With the plain COS classifier, as for the previous dataset, we needed to reverse the classification in order to produce meaningful results (figure 12*b*). If we apply the proposed PreP pre-processing method to the hypercube, we can remarkably increase the performance of the classifier, as shown in figure 13*a*, so that there is no need to reverse the classification and its performance is better than that of the other classifier tested. In fact, the COS method equipped with the proposed pre-processing method is producing a more natural plume shape than the one produced by any other classification technique tested. So the pre-processing technique allows us to transform a known failing classification method into what appears to be an extremely successful classification algorithm. We observe that the numerical range of the COS classification of the raw hypercube spans approximately the interval 0.92 and 0.94, while that of the pre-processed hypercube is between 0 and 0.5.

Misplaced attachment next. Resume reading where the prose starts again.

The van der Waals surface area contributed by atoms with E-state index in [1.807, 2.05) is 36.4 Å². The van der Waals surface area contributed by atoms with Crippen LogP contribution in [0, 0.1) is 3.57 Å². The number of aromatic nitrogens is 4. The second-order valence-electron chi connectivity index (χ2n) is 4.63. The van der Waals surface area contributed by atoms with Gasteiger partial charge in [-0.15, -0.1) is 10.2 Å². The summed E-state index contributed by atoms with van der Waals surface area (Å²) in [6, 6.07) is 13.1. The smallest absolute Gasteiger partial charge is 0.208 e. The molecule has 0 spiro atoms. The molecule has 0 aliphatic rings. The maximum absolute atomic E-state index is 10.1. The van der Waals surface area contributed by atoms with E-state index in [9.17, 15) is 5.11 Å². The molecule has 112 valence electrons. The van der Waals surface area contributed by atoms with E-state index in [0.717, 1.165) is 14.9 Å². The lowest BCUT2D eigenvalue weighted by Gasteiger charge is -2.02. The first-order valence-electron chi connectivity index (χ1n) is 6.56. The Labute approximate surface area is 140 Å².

Also in the case of the COS classifier, the application of the PostP post-processing technique helps in cleaning and improving the classification (figure 13*b*).

## 6. Conclusion

Inspired by the DTRA 2012 Chemical Detection Algorithm Challenge posted by Dimitris Manolakis and his research group at MIT Lincoln Laboratory, in this paper we tackle the problem of the accurate detection of the boundaries of a chemical plume hidden in a hyperspectral image by means of classification algorithms. In particular, we devise post- and pre-processing algorithms aimed at improving the performance of known classifiers.